Welcome to the new home of Learning for Democracy: A Journal of Thought and Practice. We have recently completed our transition from the United Kingdom location at the University of Brighton, where Dr. Joanna Swann and colleagues Drs. Tyrell Burgess and John Pratt founded LFD. Noteworthy in the development and high quality of the journal is the excellent work of Brian Marley as Reviews Editor and Editorial Assistant.
I am extremely grateful to our journal founders for helping me during this time of transition. Due to their leadership and hard work, the editorial advisory and review boards were able to begin their work by reviewing many thoughtful and exciting manuscripts. In this process, the journal has become a venture close to our hearts. I also thank the administrators at Southern Illinois University Edwardsville who worked many hours generously providing guidance and support. No editor could possibly ask for a more gracious beginning to her tenure.
Our work on the journal continues as we are hosted by Southern Illinois University Edwardsville, where I serve on the faculty of the School of Education in the Department of Curriculum and Instruction. I am pleased to report that our founding editors will remain on the board serving in various advisory capacities. We will continue as an international journal serving the vision described so beautifully by Joanna Swann in the first issue in 2005:
How can we encourage democracy? This is the practical problem addressed by Learning for Democracy. The journal is premised on the idea that learning-informal and formal, at home, in school and in the workplace-is central to any solution (p.1).
So that we might reach a broader readership, the journal is now expanded to include two sections. Section One is devoted to articles reporting theoretical, historical and philosophical perspectives on learning for democracy. Section Two, Theory into Practice, is devoted to articles reporting empirical research, as well as articles, discussions, reports or notes about ways democratic thought might be applied in a variety of settings, such as schools or cities.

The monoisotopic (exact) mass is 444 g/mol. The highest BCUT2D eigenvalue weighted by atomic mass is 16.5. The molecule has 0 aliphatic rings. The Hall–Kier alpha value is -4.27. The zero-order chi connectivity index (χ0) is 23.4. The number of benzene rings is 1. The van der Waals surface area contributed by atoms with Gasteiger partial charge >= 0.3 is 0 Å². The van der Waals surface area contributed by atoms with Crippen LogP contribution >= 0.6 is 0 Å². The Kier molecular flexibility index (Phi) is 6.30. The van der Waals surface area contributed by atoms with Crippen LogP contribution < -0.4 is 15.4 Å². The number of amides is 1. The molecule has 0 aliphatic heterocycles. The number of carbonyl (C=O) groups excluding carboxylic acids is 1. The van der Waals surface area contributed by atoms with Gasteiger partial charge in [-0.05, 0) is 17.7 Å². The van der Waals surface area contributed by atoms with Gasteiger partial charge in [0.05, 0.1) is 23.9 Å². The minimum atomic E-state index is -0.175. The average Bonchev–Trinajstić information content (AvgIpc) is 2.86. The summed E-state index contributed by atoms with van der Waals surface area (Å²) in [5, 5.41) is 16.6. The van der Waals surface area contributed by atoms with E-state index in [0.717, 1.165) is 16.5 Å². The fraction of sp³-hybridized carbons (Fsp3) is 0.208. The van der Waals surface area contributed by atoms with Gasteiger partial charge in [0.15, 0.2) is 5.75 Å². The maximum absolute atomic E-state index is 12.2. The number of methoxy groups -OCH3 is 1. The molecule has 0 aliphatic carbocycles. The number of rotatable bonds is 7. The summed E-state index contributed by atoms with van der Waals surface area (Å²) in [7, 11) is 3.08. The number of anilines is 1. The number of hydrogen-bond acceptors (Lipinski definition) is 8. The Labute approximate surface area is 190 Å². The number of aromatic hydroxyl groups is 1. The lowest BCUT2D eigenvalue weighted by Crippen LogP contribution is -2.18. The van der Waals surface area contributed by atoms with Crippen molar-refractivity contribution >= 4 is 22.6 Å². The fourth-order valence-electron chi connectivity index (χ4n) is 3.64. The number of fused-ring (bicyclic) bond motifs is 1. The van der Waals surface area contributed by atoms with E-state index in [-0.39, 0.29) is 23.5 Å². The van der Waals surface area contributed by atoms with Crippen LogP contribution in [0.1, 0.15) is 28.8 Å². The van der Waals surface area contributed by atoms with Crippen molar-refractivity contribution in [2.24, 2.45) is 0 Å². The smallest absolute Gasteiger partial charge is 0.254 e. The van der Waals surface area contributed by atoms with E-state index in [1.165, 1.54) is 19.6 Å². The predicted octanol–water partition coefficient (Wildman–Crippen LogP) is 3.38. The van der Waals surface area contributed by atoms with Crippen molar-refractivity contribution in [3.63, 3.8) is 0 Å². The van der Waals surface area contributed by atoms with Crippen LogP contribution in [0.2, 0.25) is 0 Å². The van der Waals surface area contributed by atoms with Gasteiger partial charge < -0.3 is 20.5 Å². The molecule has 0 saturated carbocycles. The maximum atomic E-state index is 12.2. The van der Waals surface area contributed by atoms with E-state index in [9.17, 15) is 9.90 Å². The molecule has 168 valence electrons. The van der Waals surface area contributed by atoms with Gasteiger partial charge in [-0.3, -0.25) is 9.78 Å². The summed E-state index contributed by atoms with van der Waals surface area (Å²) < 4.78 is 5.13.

I am pleased to report the addition of two excellent Associate Editors of LFD, each responsible for a journal section. Section One Associate Editor is Glen Hudak, University of North Carolina-Greensboro, USA email@example.com. Section Two Associate Editor is C.P. Gause, University of North Carolina-Greensboro, USA firstname.lastname@example.org. Please feel free to contact Glenn or C.P. with your ideas for articles. Glen is in the process of developing an interview series. For updates on this initiative see our website www.siue.edu/lfd.
I deeply appreciate the many individuals who have agreed to work on the Advisory and Review Boards of LFD. I extend my personal gratitude to our readership, journal contributors and subscribers. You continue to help us move forth with this important work and enlighten paths we might never have considered. Joanna Swann reported the following Popperian quotation framing for us prescient possibilities:
I may be wrong and you may be right, and by an effort, we may get nearer to the truth.
-- Karl Popper
The Open Society and Its Enemies, Vol. II Chapter 24, I (in LFD, 2005, p.1)
Caroline R. Pryor, Editor
Southern Illinois University Edwardsville